13 November 2009 ~ You could forgive Derry City fans for feeling as if the last week has been a bizarre dream. It began with expulsion from the League of Ireland last Saturday and took in daily twists such as contract fraud, en masse board resignation and probable liquidation. And yet it ended on Thursday with John Delaney, FAI chief executive, offering the club, despite its tattered credibility and crippling debts, a fast track back in: “It’s important to us Derry play in the LOI next season. I’d be surprised if it doesn’t come to pass.”
For some time Derry City have been in crisis. The club failed to pay players for over ten weeks and accrued debts of more than £500,000. But last Saturday the crisis dissolved into farce. The FAI booted the club from the LOI for contravening the terms of their licence. In order to get around the 65 per cent rule (where no club can spend over 65 per cent of income on wages), the association found Derry had submitted contracts indicating the players were paid less than they actually were. According to the FAI, the club admitted to more than 20 fake contracts.
But how did the FAI detect such a sophisticated and thoroughly thought-out attempt at cheating? Well, naturally, this type of fraud is aided by actually paying players at all. Darren Quigley, a goalkeeper on loan at Sporting Fingal, inadvertently let slip the real amount the club were paying him when he went to the FAI to claim wages he was owed. Quigley’s bank statements were enough to prove the club’s recklessness.
The fallout has been another embarrassment for the league and seen a proud club’s reputation shredded – not to mention the players who may have been aware of the dual contracts. Derry City’s board of directors, led by chairman Pat McDaid, issued furious denials and threatened legal action but by Tuesday all bar one had resigned. The same day several players admitted signing dual contracts but disavowed any knowledge of the scam, insisting their belief that one was a blank registration form.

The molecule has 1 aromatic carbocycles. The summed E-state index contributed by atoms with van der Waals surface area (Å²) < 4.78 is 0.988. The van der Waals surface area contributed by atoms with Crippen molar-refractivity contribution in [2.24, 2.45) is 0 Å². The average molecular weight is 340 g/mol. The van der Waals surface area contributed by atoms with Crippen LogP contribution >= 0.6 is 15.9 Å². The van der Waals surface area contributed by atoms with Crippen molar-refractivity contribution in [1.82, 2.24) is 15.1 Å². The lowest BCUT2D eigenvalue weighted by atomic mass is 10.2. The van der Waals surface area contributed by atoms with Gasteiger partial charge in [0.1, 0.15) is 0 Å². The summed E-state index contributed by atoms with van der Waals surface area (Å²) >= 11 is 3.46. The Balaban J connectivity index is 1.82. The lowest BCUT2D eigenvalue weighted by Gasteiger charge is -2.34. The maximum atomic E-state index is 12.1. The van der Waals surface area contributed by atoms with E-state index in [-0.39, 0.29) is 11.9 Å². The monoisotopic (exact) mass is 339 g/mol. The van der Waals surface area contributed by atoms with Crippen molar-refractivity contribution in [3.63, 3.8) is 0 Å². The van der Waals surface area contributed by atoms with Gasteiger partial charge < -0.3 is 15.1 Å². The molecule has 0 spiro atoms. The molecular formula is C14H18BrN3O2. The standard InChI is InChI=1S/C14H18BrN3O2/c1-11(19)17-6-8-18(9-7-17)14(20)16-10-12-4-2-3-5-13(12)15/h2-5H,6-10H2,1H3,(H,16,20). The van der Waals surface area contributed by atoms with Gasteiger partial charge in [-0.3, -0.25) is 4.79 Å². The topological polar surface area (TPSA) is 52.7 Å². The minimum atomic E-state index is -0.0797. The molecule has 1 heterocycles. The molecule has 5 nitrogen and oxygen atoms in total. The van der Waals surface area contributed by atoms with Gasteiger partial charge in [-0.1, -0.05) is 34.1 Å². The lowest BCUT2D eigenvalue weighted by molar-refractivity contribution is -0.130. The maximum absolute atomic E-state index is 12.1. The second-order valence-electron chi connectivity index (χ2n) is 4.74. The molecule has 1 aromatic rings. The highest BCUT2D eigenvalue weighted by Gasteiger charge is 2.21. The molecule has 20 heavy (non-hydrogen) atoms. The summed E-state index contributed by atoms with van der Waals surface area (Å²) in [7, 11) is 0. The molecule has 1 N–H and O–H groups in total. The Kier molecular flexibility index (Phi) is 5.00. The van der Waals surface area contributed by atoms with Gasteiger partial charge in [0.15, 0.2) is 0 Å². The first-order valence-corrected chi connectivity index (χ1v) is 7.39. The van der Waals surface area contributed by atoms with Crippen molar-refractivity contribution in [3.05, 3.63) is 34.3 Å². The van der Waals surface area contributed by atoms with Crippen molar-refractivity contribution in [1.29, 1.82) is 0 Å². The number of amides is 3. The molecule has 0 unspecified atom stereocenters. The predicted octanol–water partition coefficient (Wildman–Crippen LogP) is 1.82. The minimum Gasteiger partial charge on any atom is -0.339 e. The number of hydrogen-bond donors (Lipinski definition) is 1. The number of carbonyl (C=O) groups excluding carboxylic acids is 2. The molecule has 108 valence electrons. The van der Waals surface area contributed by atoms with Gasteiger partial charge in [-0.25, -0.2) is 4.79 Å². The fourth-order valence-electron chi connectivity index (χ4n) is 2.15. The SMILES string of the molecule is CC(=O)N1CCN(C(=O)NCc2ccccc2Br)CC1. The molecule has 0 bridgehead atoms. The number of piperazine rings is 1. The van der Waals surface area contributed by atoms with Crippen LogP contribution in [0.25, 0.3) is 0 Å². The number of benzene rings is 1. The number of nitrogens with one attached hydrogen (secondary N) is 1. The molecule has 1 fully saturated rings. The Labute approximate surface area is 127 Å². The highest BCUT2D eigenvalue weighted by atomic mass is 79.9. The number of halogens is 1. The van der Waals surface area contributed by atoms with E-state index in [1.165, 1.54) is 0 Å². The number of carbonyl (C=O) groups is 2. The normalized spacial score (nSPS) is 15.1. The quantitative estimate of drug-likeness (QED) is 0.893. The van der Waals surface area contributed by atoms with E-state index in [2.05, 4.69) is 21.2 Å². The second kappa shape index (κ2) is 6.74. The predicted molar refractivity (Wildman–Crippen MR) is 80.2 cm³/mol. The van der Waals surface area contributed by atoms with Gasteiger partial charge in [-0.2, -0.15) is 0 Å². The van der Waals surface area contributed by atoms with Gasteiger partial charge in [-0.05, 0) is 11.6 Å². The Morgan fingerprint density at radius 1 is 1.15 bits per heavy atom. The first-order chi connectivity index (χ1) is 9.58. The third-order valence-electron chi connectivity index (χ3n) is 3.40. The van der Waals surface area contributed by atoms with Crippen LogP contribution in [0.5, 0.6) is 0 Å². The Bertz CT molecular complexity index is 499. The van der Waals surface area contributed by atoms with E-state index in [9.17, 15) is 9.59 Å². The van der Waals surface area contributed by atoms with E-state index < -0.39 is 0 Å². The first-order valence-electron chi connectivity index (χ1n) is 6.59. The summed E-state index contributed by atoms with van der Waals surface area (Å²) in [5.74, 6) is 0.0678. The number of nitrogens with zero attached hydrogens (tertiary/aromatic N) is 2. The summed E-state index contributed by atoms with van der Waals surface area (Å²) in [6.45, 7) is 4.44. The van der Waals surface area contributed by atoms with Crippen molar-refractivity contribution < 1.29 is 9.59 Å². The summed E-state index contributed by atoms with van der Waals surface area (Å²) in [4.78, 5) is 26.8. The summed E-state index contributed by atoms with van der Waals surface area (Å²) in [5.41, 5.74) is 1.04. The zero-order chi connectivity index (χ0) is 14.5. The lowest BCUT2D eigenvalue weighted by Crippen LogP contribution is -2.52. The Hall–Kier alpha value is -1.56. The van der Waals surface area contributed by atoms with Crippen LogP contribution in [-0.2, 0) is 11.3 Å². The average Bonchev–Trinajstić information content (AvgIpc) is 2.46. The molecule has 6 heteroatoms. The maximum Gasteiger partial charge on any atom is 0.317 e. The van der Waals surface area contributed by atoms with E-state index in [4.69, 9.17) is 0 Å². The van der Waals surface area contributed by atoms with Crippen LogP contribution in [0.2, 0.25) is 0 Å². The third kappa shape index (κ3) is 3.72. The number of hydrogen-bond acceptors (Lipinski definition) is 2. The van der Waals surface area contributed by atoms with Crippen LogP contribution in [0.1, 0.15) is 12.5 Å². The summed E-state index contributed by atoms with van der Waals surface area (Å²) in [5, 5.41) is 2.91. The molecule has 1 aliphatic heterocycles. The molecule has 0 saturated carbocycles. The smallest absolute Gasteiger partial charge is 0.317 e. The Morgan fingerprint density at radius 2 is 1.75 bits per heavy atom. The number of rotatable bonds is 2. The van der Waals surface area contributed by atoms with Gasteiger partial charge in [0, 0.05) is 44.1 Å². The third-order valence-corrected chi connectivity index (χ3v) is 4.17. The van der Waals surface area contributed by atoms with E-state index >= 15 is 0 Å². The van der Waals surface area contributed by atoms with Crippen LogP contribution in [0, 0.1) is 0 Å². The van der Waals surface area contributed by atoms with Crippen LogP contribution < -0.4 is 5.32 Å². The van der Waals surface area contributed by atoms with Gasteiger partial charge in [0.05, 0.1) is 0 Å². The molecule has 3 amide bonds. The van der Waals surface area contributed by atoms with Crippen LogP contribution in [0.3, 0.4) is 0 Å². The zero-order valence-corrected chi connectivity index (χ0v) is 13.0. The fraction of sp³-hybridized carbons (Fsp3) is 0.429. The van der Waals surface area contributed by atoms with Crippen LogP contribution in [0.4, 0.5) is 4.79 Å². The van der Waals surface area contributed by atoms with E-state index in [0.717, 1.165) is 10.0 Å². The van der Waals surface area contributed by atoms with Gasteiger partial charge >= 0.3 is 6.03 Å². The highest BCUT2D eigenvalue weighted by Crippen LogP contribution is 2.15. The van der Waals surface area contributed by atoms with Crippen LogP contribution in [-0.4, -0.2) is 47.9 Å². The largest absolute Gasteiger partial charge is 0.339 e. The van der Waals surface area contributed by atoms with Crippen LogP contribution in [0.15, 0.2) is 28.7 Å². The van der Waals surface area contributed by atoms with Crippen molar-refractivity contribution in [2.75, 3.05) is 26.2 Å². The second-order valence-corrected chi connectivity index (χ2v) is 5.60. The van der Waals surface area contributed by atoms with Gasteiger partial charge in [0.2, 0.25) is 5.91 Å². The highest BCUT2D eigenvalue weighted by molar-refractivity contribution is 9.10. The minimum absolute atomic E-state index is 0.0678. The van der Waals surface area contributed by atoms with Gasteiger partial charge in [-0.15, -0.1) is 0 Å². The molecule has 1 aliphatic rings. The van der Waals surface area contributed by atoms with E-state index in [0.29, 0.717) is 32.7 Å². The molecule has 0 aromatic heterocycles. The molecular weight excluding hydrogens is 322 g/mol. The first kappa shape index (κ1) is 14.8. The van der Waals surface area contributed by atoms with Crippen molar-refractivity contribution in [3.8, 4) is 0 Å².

In essence the FAI gained the best result possible from the sorry mess. The club’s board, whose brazen denials had infuriated the association, were gone. The players, who provided tame, eyebrow-raising excuses but hadn’t been paid in ten weeks, were welcomed back in. With the old regime gone, the FAI made their desire to see Derry City back in the league abundantly clear. It appears the club could be fast-tracked straight into the First Division with not so much as a point deduction, although it will almost certainly require liquidation and a new entity, with a clean financial slate, taking control.
Derry have been down this debt-ridden road before, however, and know how hard it is to come back. An opportunity now exists for Derry to reform with sizeable input from the fans, whether through a supporters trust or a committee with fan representation. But whichever direction the club now turns, it must be, finally, with lessons learned. Otherwise Derry City risk turning last week’s dreamscape into a recurring nightmare. Ciaran McCauley